Integration and application (4 courses required)

Students develop perspectives on how information systems are actually designed and used, and how broad social and ethical questions must be considered in thinking about the use of such systems. Students will complete a major application project as part of this cluster.

MSIS 641: Information Technology: Ethics and Public Policy

Introduces the normative principles for ethical decision-making: which principles are applicable, and weighing conflicting principles. Includes in-depth explorations of contemporary ethical and public policy issues relating to information technology, with class lectures and discussions supplemented by guest speakers from government, industry, and two of the University Centers of Distinction (Markkula Center for Applied Ethics and Center for Science, Technology, and Society). Prerequisite: None. (3 units)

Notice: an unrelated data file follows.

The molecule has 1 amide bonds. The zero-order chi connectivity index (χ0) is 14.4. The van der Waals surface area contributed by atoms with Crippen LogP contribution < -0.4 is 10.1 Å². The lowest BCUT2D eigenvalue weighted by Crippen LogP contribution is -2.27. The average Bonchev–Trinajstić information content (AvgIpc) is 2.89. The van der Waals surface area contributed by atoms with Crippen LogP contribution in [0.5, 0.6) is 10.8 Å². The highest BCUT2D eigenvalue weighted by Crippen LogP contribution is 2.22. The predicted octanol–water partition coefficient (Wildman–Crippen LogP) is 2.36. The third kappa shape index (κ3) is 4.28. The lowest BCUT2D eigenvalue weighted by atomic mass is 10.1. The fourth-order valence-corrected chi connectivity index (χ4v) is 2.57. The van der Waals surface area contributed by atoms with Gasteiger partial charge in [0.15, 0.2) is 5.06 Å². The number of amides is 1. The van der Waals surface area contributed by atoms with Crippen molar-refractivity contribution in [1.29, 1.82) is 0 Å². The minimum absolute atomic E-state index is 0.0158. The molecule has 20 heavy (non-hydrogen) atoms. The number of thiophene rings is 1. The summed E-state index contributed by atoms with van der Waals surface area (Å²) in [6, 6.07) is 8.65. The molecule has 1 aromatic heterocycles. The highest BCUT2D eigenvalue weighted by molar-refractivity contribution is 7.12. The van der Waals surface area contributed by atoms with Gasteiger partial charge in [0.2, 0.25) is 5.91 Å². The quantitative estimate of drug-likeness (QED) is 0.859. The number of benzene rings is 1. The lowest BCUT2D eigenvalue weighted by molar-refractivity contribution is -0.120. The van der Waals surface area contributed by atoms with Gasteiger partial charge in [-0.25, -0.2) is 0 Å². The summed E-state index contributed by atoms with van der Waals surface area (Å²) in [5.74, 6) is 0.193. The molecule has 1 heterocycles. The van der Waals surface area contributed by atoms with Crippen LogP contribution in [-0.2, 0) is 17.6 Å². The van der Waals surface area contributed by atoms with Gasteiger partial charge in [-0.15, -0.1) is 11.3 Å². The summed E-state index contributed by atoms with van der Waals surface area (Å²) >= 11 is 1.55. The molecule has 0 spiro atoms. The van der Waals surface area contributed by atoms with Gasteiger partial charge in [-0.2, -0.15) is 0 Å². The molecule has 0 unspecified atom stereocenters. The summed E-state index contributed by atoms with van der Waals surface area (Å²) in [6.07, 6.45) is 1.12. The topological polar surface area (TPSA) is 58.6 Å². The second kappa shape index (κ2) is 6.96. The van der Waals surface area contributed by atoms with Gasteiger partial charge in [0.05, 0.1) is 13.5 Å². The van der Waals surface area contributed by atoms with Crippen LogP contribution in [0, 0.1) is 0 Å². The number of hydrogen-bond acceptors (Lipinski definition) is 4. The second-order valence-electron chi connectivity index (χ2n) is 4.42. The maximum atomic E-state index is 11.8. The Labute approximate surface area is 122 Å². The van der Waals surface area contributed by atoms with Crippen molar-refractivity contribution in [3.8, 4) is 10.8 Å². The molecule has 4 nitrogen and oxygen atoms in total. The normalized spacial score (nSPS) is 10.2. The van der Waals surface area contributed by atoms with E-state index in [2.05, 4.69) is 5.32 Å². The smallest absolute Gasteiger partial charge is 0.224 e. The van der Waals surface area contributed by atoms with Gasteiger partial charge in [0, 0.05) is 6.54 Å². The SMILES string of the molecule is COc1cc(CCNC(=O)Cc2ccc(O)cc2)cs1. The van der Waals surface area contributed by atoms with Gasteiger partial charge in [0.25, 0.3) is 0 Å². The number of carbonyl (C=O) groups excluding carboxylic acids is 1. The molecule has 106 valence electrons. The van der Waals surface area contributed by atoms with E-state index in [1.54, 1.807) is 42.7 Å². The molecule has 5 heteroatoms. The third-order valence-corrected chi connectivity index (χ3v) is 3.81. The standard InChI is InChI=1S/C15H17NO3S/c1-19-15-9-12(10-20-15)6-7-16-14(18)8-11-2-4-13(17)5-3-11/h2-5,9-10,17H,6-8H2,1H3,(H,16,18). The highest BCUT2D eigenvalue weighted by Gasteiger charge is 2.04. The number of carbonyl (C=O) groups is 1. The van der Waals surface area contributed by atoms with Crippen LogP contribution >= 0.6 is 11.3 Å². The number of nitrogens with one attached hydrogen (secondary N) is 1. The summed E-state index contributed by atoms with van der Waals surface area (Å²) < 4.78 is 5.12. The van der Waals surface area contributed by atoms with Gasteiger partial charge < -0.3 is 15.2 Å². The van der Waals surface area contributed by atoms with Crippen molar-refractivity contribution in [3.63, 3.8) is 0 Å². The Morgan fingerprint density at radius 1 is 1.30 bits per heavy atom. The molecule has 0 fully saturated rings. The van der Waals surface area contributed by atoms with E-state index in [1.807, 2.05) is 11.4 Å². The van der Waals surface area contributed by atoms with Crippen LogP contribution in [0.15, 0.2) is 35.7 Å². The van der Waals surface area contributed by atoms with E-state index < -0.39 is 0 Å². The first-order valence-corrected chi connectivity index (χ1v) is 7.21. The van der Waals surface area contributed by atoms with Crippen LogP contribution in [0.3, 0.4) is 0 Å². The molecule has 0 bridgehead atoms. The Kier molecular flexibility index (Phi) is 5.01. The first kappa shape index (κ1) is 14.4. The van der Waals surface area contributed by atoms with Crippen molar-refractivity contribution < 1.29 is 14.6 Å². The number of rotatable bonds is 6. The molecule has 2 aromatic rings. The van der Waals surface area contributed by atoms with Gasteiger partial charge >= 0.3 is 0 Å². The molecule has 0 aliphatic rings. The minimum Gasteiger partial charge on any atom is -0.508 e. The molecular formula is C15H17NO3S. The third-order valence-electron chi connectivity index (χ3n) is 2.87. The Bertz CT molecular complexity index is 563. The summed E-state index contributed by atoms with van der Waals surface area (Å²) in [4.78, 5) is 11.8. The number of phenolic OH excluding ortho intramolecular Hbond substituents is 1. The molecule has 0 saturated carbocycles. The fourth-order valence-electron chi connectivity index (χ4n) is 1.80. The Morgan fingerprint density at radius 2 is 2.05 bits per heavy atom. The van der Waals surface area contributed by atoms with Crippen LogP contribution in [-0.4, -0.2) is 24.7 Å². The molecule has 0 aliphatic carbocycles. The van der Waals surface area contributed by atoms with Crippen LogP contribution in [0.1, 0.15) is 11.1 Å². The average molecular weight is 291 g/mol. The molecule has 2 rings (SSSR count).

MSIS 641: Information Technology—Ethics and Public Policy

The first part of the course will introduce the students to the normative principles for ethical decision making - which moral principles, if any, are applicable for particular cases, how should they go about in assigning the weights if some of the principles are in conflict with each other.

The objective of this part of the course is to help students graduating from MSIS program acquire a set of moral principles which will guide them in their ethical decision making throughout their careers as information system workers.

In the remaining part of the course the students will explore in depth a number of contemporary ethical and public policy issues relating to uses and abuses of information technology.

Topics relating to ethical issues may include business need for information versus the right of privacy for customers and employees, objectionable materials on Internet versus freedom of expression, right to deploy technology for Internet uses versus intellectual property rights, and whistle blowing corporate frauds versus concern for job security.